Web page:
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Time-Saving Technologies Open Doors for Female Leadership in Zimbabwe

When the Women’s Empowerment in Agriculture Index was launched under Feed the Future in 2012, it became the first ever measure to directly capture women’s empowerment and inclusion levels in the agriculture sector across five different domains. One of these domains is time use, or how much time women are spending on productive and domestic tasks versus the time they have available for leisure activities. Initial pilots of the Index have shown that women in developing countries frequently have less leisure time relative to men, and that time burdens can contribute significantly to women’s disempowerment.

As part of Feed the Future’s commitment to empowering women, the initiative strives to bring time- and labor-saving technologies to women farmers around the world. That’s why a USAID program in Zimbabwe that strives to increase food security and incomes for smallholder farmers throughout the country is ensuring women are among those receiving the technical assistance that can help them reach their full potential in the agriculture sector. Half of all Zimbabweans receiving assistance under the program are women, and to date more than 37,000 participating women have adopted new time-saving technologies.

The technologies that are likely to make the biggest difference in the daily lives of women are the ones that address their specific needs based on the division of labor in developing countries. For example, since women tend to handle the majority of weeding on small-scale farms in Zimbabwe, using herbicides can be a major time-saver.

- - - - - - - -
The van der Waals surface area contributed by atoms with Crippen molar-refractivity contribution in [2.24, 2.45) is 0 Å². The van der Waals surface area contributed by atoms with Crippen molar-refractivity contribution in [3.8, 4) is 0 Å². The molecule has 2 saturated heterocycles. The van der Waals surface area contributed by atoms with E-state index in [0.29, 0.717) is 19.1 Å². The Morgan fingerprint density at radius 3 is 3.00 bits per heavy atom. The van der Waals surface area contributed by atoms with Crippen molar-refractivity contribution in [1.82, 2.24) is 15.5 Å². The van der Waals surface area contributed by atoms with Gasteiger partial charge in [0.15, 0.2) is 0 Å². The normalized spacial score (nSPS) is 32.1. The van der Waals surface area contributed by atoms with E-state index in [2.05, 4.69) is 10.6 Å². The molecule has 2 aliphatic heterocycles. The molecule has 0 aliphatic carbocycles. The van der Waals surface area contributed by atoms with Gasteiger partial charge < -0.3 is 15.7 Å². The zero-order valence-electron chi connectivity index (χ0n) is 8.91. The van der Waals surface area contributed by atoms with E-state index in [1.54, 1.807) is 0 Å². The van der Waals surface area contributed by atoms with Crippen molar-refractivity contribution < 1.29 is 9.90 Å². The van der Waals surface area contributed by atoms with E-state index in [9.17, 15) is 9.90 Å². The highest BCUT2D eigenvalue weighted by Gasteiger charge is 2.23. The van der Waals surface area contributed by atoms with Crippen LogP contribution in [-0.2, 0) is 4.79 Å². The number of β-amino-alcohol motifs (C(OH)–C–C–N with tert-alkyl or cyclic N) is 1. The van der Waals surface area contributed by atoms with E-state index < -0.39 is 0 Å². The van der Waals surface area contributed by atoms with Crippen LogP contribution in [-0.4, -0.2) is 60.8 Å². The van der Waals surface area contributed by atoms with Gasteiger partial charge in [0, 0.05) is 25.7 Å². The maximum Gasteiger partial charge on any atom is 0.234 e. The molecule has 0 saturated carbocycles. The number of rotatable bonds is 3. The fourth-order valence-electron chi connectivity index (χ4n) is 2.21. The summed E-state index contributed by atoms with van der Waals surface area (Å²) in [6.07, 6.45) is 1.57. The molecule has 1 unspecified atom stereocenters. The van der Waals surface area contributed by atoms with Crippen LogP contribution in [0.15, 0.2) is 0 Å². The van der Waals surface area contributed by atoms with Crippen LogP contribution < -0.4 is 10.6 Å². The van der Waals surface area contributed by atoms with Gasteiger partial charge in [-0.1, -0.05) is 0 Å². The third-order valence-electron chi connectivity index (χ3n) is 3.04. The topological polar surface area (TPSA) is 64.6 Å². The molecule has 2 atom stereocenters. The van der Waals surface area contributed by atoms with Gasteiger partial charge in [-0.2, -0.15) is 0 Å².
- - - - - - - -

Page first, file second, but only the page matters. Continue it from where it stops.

Similarly, technologies that transport and use water more efficiently can have a big impact on women and girls, who tend to bear the primary responsibility for water collection in their families. In Zimbabwe’s Honde Valley, a small group of farmers combined resources to install a pipe and sprinkler to access water from the hills to irrigate their crops, saving countless difficult treks to bring the water to their fields by hand. Mulching is another example of a simple agricultural best practice that conserves water and reduces the number of times a crop needs to be irrigated.

For women in particular, these technologies have benefits extending beyond increased productivity and income; when their labor burden is reduced, women have more time and confidence to take on new leadership roles in their communities, which in turn can help ensure the benefits of improved agriculture are shared more equally among women and me.

One of the ways the USAID program promotes women’s leadership in Zimbabwe is by encouraging their participation in farmer governing bodies that make decisions about cultivating crops. For example, smallholder farmers who successfully implement agricultural best practices are designated as “lead farmers” who play a mentorship role among other farmers in their communities. Across the program, more than 40 percent of lead farmers are women and 35 percent of all leadership positions are held by women. In Honde Valley, one banana farmer group recently held elections for their steering committee and four out of the nine positions went to women, marking the first time women have held such a position in this traditionally male-dominated region.

At a field day event recently held to celebrate some of the program’s top performers in high-value horticulture crops, women took six of the ten top prizes. “It feels great,” says Violet Dhliwayo, the first place winner at the field day. “This is going to be an inspiration to all women in this community.”

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